Because carbon nanotubes conduct electricity with virtually no resistance, they have attracted strong interest for use in transistors and other devices. However, the discrete nature of nanotubes – and variability in their properties – pose significant obstacles to their use in practical devices. By contrast, continuous graphene circuitry can be produced using standard microelectronics processing techniques.
"Nanotubes are simply graphene that has been rolled into a cylindrical shape," de Heer explained. "Using narrow ribbons of graphene, we can get all the properties of nanotubes because those properties are due to the graphene and the confinement of the electrons, not the nanotube structures."
De Heer envisions using the graphene electronics for specialized applications, potentially within conventional silicon-based systems.
"We have shown that we can interconnect graphene, put current into it, and take current out," he said. "We have a very promising electronic material. We see graphene as a platform, a canvas on which we can work."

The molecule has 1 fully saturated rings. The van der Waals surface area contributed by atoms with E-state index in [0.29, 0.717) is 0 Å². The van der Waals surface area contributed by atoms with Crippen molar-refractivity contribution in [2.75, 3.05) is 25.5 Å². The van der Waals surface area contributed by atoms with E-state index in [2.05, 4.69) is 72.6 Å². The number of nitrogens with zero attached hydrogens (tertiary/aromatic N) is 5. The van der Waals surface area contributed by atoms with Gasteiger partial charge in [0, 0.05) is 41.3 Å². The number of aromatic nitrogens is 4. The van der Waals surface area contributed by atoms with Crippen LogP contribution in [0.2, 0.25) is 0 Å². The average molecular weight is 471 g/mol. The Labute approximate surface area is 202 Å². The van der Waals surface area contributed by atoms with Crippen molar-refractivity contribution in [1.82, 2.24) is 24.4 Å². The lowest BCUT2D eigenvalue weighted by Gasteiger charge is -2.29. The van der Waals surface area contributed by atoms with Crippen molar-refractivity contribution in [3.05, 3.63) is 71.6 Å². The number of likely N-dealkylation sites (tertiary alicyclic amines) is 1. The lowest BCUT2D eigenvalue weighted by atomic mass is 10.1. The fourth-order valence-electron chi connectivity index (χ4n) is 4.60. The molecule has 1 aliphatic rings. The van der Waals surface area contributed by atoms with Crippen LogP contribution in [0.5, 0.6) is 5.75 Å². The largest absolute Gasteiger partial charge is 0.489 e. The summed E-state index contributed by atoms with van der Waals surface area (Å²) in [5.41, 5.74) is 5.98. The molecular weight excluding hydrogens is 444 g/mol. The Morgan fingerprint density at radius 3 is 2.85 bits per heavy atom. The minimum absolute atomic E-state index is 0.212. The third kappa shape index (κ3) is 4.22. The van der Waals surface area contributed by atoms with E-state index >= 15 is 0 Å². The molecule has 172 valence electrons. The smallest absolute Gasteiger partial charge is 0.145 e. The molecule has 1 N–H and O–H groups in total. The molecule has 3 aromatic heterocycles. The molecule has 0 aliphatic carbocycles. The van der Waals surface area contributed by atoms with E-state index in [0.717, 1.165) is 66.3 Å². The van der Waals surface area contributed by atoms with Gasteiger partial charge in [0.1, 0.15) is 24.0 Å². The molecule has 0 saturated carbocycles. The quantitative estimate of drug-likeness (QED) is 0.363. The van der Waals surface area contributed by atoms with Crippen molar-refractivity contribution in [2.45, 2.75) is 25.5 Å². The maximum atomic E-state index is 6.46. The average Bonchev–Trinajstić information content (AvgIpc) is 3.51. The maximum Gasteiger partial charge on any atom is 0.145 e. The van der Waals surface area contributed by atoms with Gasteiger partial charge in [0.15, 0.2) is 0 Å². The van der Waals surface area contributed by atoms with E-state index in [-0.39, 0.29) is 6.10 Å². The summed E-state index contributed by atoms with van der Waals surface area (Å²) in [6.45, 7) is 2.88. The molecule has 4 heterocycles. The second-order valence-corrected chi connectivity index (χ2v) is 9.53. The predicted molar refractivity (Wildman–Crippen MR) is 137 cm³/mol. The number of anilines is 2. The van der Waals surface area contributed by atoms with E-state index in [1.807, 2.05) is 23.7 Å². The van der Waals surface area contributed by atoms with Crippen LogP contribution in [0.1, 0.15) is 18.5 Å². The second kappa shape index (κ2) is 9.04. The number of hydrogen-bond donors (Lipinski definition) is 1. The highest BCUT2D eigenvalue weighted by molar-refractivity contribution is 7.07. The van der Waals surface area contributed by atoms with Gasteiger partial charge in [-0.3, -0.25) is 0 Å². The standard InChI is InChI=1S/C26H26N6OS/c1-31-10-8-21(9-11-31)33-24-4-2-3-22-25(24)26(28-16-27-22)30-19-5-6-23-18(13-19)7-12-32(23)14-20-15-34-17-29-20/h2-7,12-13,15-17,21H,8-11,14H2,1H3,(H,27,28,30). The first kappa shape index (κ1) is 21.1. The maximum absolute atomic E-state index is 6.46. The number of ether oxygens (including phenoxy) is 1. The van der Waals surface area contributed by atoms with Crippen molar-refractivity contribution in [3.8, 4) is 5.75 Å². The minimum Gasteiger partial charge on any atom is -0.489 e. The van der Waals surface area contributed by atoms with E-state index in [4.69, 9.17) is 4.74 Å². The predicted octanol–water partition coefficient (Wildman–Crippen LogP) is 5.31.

De Heer and collaborators Claire Berger, Zhimin Song, Xuebin Li, Xiaosong Wu, Nate Brown, Tianbo Li, Joanna Hass, Alexei Marchenkov, Edward Conrad and Phillip First of Georgia Tech and Didier Mayou and Cecile Naud of CNRS start with a wafer of silicon carbide, a material made up of silicon and carbon atoms. By heating the wafer in a high vacuum, they drive silicon atoms from the surface, leaving a thin continuous layer of graphene.
Next, they spin-coat onto the surface a photo-resist material of the kind used in established microelectronics techniques. Using electron-beam lithography, they produce patterns on the surface, then use conventional etching processes to remove unwanted graphene.
"We are doing lithography, which is completely familiar to those who work in microelectronics," said de Heer. "It's exactly what is done in microelectronics, but with a different material. That is the appeal of this process."
Using electron beam lithography in Georgia Tech's Microelectronics Research Center, they've created feature sizes as small as 80 nanometers. The graphene circuitry demonstrates high electron mobility – up to 25,000 square centimeters per volt-second, showing that electrons move with little scattering. The researchers expect to see ballistic transport at room temperature when they make structures small enough.